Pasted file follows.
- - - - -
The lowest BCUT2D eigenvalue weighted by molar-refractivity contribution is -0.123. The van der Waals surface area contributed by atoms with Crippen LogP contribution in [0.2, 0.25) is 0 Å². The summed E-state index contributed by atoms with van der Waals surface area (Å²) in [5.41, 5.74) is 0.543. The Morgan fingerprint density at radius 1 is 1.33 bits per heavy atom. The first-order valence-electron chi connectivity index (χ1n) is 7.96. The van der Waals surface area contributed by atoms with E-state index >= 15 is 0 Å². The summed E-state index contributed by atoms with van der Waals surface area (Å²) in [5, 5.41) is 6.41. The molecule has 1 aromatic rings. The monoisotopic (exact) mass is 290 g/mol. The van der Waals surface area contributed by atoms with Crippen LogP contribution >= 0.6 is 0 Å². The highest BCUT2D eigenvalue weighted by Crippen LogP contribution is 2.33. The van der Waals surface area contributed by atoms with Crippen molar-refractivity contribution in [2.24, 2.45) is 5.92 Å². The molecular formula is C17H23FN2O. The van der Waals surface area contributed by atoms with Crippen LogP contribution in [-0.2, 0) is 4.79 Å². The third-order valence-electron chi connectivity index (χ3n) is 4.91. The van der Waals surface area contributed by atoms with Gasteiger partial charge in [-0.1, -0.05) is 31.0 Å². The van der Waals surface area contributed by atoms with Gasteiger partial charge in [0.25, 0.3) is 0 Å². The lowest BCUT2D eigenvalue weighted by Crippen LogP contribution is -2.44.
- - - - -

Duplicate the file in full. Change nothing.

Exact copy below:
The lowest BCUT2D eigenvalue weighted by molar-refractivity contribution is -0.123. The van der Waals surface area contributed by atoms with Crippen LogP contribution in [0.2, 0.25) is 0 Å². The summed E-state index contributed by atoms with van der Waals surface area (Å²) in [5.41, 5.74) is 0.543. The Morgan fingerprint density at radius 1 is 1.33 bits per heavy atom. The first-order valence-electron chi connectivity index (χ1n) is 7.96. The van der Waals surface area contributed by atoms with E-state index >= 15 is 0 Å². The summed E-state index contributed by atoms with van der Waals surface area (Å²) in [5, 5.41) is 6.41. The molecule has 1 aromatic rings. The monoisotopic (exact) mass is 290 g/mol. The van der Waals surface area contributed by atoms with Crippen LogP contribution >= 0.6 is 0 Å². The highest BCUT2D eigenvalue weighted by Crippen LogP contribution is 2.33. The van der Waals surface area contributed by atoms with Crippen molar-refractivity contribution in [2.24, 2.45) is 5.92 Å². The molecular formula is C17H23FN2O. The van der Waals surface area contributed by atoms with Crippen LogP contribution in [-0.2, 0) is 4.79 Å². The third-order valence-electron chi connectivity index (χ3n) is 4.91. The van der Waals surface area contributed by atoms with Gasteiger partial charge in [-0.1, -0.05) is 31.0 Å². The van der Waals surface area contributed by atoms with Gasteiger partial charge in [0.25, 0.3) is 0 Å². The lowest BCUT2D eigenvalue weighted by Crippen LogP contribution is -2.44.